A Giant Leap for Indian Civil Rights

Source: Tribune India

India might be taking a couple of steps back every now and then in terms of the secular health of its democracy. But one thing is for sure, its democracy is strong and steady.

India just took a giant leap for civil rights by suspending Section 377 of the regressive British-imposed Indian Penal Code. The Indian Supreme Court threw out this abomination of a law that criminalized homosexuality. It also functionally did not recognize male or male transgender rape. This section, which by the way is still enforced in Pakistan, only accounts for sodomy as an act against nature, even if a person rapes a man or a male transgender.

This is a demonstration of how the highest court that interprets the Constitution must function in a democracy. The Indian Supreme Court, I am proud to say, is performing that function indeed.

Unfortunately, back home in Pakistan, we cannot imagine coming anywhere near the suspension of Article 377. Although there is some activism going on, particularly brought into light due to the rampant cases of abuse and torture of Transgender persons throughout Pakistan. However, the idea of homophobia is central to the culture in the country, which is a heavy mix of Islam and traditional tribal patriarchy.

The case in Pakistan is actually far worse where the courts are not even aware of their jurisdiction and function. The Supreme Court of Pakistan has turned into an activist entity whose head virtually deems himself the reincarnation of Caliph Umer I or Umer II. Removing the Section 377 or any other human rights development seems to be low on the priority list, considering how critical it is to build the Diamer Basha Dam and to guard it.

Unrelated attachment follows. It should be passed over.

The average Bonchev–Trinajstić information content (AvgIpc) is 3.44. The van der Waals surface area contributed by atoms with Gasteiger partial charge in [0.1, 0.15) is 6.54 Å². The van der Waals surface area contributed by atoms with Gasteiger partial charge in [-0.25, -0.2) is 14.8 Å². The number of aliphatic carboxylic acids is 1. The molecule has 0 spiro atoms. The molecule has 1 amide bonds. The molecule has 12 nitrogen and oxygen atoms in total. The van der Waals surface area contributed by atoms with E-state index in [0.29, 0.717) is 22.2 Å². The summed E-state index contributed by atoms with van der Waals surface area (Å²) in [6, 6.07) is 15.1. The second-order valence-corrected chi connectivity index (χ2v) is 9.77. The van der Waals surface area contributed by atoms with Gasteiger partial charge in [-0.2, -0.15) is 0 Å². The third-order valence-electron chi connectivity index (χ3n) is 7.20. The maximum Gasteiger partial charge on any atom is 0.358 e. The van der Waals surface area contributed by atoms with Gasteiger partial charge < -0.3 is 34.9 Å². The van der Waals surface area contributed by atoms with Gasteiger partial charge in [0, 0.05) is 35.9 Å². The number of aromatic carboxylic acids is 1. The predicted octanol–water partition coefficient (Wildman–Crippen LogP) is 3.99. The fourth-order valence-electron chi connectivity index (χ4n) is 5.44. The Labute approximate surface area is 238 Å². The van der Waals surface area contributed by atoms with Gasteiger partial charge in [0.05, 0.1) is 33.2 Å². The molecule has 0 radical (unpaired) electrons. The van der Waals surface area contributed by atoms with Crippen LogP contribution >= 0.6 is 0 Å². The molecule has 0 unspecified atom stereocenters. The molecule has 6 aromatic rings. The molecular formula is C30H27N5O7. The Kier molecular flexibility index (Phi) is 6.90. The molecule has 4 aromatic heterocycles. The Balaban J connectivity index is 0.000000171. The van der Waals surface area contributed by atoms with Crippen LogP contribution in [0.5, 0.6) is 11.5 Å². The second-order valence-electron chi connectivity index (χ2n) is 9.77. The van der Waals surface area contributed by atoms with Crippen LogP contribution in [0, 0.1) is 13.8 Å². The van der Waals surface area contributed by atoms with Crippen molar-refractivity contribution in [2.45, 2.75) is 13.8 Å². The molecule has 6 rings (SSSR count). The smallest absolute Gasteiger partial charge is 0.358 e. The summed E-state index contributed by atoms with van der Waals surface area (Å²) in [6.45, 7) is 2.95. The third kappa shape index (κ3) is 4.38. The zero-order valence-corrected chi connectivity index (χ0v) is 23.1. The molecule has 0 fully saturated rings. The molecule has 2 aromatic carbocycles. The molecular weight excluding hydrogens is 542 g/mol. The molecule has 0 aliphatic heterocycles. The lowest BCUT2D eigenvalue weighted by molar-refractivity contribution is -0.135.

However, for all its other ills, let it be caustic politics and corruption, growing fascist tendencies and theocratic influences of the Modi regime, and hideous communal violence, India is still robust as a democracy.

Very proud of India for this.

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What the Second or Ahmedi Amendment Means in an Islamic Republic

Source: The News

Most of the Sunni and Shia Muslim majority in Pakistan simply fail to recognize one simple fact of life. That an Islamic Republic is simply not compatible with secular democratic principles or, in other words, a fair social contract. They will simply refuse to even consider addressing the “settled” Ahmedi issue, the sort of vernacular that the Nazis used about the Jewish people during the Third Reich. The Ahmedi community, despite their absurd loyalty, to the state of Pakistan, has received little love from the people of Pakistan. However, recent incidents have even exposed the extent of bigotry to the staunch supporters of the Second Amendment that declared Ahmedi non-Muslims.